The omega 3:omega 6 fatty acid ratio in chia is about 3. This is even better than that of flax, which comes in at about 3.8, which admittedly, is also impressive. That makes both excellent choices when looking for foods with anti-inflammatory properties.
Both are rich in fibre, and very low in net carbohydrates, but chia seems to have an edge on flax when it comes to the full nutrient picture as it is a rich source of calcium, phosphorous and manganese. Flax, on the other hand, is a decent source of iron. It is also somewhat cheaper than chia.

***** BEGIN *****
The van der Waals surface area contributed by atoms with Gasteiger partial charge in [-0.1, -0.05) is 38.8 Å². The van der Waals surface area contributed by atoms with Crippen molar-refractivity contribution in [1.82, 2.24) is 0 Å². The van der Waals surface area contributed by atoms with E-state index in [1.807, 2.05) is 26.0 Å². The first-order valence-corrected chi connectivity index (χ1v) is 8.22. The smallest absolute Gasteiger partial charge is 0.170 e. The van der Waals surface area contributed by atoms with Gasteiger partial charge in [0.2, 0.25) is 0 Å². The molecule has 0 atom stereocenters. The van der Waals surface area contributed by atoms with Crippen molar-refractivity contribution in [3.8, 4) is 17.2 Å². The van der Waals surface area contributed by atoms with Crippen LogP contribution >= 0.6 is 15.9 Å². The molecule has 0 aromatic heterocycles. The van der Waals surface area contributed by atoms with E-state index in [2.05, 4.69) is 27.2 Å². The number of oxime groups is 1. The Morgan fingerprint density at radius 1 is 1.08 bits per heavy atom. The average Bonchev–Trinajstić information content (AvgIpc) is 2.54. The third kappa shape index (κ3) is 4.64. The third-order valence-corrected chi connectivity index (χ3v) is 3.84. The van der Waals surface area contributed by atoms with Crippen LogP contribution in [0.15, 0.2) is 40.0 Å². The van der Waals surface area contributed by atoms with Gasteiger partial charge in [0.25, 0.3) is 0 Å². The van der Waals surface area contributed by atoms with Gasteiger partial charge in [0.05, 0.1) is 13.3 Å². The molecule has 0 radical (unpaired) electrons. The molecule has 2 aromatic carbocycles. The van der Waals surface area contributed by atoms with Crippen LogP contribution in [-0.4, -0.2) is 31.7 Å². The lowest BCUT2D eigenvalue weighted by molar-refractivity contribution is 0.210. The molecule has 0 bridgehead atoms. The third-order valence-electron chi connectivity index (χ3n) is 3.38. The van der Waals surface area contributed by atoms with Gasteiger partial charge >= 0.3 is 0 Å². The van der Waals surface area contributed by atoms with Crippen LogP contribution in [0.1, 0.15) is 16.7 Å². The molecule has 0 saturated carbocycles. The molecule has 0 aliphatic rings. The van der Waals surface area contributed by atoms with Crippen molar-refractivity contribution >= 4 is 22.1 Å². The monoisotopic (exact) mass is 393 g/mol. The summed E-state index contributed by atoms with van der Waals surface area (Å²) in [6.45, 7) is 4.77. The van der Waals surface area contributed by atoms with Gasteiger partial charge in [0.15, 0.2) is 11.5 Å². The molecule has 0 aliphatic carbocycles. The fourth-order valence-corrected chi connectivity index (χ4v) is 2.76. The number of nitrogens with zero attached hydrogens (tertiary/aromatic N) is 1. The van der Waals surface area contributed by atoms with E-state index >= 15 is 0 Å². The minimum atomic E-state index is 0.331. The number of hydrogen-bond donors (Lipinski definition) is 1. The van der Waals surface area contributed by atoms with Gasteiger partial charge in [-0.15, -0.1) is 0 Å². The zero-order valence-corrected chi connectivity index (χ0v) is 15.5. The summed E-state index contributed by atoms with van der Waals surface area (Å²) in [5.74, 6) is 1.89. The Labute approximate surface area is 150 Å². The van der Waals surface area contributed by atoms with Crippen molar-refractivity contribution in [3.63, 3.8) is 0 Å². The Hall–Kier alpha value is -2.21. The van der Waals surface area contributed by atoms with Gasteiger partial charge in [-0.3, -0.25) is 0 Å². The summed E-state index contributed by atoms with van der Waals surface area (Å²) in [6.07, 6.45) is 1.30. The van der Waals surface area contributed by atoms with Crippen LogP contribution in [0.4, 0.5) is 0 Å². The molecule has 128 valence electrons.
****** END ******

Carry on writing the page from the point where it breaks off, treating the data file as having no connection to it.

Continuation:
For a more comprehensive look at what both of these seeds can do for you, take a look at www.nutritiondata.com.
Some people like to mix their chia seeds with water to form a gel-like substance which they then mix with their food.
Another method is to simply sprinkle a tablespoonful of seeds over your food, which bulks it up as you digest it, creating a sensation of fullness.
You can also make a delicious 'porridge' using a spoonful of chia, a spoonful of ground flax seeds, some ground walnuts, mixed with a little water or almond milk, and a grated apple or pear.
If you've been buying chia seeds, how do you prefer to eat them?